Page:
Kyle Prifogle '09• April 14, 2009 Share:
Name: Kyle Prifogle
Minor: Music and Physics
High School: Jay County (IN)
How would you describe your Wabash experience to date?
I think everyone characterizes their experience here in very different ways. Nevertheless, there are a few things that people tend to gravitate towards, and I think those are the things that make Wabash great. For example, I place a great amount of emphasis on my interaction with the faculty. In the time that I have spent here I have truly digested what it means to be part of the Wabash community. I can’t say that I always agree with the collective voice of that community, after all, no place is perfect, but I truly can say that I feel like I am a part of it. The faculty members that I have spent a tremendous amount of time with have become surrogate parents for me in my time here, and I respect them and interact with them in the same way I do with my parents who genuinely care about me and want the best for me.
It sounds as though Wabash has changed your life.
I think Wabash has changed my life, but I think in many ways that change is below the surface. I have had a tremendous number of difficulties in my time here, both personally and academically. I think being at Wabash has helped me through these times in a way that is self reflective and honest. I think that my analytical capability, in conjunction with my creative drive has been heightened in a way that will allow me to tackle just about any problem I could face. Not only that, but I also have the capability of thinking outside of challenges, and questioning whether certain difficulties are even necessary to approach. I shudder to think what could have happened if I had decided to go to a technical school and lose my creative spirit and drive to question convention. In other words, I think that I have in my time here, honed a creative and analytic ability that is thorough and unassuming, rebellious and obedient, generalized and yet sensitive to personal experience. I have a world view that questions all suppositions but is still able to work within the constraints of predetermined assumptions. I believe that this is truly the function of a liberal arts education, to prepare oneself for living a good life, and not simply to prepare for a career. In short, I believe that I have developed a healthy and flexible viewpoint on life in my time here and I am eager to see where it takes me in life.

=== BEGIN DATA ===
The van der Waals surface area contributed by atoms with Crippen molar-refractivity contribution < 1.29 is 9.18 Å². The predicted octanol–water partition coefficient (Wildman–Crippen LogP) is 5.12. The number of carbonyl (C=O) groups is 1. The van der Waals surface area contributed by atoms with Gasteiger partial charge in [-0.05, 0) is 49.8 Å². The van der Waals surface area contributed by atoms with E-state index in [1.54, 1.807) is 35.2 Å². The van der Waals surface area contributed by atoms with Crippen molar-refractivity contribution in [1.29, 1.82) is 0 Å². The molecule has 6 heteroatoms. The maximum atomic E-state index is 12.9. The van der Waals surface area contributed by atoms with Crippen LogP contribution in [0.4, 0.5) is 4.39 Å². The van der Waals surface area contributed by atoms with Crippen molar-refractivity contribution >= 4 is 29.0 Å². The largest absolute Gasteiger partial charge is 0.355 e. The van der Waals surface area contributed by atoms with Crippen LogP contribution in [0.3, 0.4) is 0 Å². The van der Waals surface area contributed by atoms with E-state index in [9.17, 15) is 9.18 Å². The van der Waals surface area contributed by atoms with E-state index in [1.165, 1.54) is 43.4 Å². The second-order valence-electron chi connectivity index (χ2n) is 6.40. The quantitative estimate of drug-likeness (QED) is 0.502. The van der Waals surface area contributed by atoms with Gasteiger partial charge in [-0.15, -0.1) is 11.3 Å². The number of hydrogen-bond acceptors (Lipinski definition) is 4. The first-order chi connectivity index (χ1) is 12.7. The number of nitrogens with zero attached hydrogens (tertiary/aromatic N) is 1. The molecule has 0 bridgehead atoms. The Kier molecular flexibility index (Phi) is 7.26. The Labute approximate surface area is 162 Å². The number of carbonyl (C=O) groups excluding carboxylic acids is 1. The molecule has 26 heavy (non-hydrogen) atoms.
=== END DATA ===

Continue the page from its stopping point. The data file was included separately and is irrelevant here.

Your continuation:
How has Wamidan, the College’s world music ensemble, enhanced your time at Wabash?
At first I worked very hard as a student of the organization and picked up a keen ability to learn by rote method on most of the instruments. As a sophomore and junior I became involved with the administrative aspects of the group. Then during the summer I was able to be a field researcher and travel the world to look in depth at one particular instrument that I enjoyed. Now as a senior, I have enjoyed my role as an assistant instructor for the group and I believe that I have had a good amount of success in each of these roles. Originally I joined Wamidan because I was very interested in world music, and I ended up learning a lot more about myself and my capabilities.
What did you learn when you traveled to Uganda?
I went to Uganda to learn about the madinda (a log xylophone of the Buganda people), but I ended up drawing a lot more from the experience than I anticipated. Uganda is a third world country in many respects; nevertheless, I saw something truly beautiful in the people that I met — something very different than what one would typically experience in the United States. I think I also learned about my shortcomings while in Uganda. Everything didn’t go smoothly in my time there, but I think that the challenges I faced were new and stretched me in a different, perhaps more practical dimension.